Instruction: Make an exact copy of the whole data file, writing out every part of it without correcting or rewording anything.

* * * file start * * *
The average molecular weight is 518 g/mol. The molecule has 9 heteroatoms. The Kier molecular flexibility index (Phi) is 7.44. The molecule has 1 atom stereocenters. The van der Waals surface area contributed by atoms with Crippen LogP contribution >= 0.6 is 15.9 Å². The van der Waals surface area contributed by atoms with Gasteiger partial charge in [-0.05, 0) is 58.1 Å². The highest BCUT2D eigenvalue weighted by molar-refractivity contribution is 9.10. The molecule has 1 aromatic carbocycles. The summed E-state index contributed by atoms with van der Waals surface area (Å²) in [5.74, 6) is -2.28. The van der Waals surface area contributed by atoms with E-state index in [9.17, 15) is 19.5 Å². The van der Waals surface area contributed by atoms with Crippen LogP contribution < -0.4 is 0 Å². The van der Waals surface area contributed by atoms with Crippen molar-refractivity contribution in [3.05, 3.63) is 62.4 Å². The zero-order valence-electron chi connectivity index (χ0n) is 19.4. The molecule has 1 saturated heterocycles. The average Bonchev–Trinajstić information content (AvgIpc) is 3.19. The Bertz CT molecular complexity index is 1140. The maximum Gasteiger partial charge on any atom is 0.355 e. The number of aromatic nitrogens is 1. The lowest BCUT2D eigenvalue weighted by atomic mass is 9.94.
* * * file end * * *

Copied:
The average molecular weight is 518 g/mol. The molecule has 9 heteroatoms. The Kier molecular flexibility index (Phi) is 7.44. The molecule has 1 atom stereocenters. The van der Waals surface area contributed by atoms with Crippen LogP contribution >= 0.6 is 15.9 Å². The van der Waals surface area contributed by atoms with Gasteiger partial charge in [-0.05, 0) is 58.1 Å². The highest BCUT2D eigenvalue weighted by molar-refractivity contribution is 9.10. The molecule has 1 aromatic carbocycles. The summed E-state index contributed by atoms with van der Waals surface area (Å²) in [5.74, 6) is -2.28. The van der Waals surface area contributed by atoms with E-state index in [9.17, 15) is 19.5 Å². The van der Waals surface area contributed by atoms with Crippen LogP contribution < -0.4 is 0 Å². The van der Waals surface area contributed by atoms with Crippen molar-refractivity contribution in [3.05, 3.63) is 62.4 Å². The zero-order valence-electron chi connectivity index (χ0n) is 19.4. The molecule has 1 saturated heterocycles. The average Bonchev–Trinajstić information content (AvgIpc) is 3.19. The Bertz CT molecular complexity index is 1140. The maximum Gasteiger partial charge on any atom is 0.355 e. The number of aromatic nitrogens is 1. The lowest BCUT2D eigenvalue weighted by atomic mass is 9.94.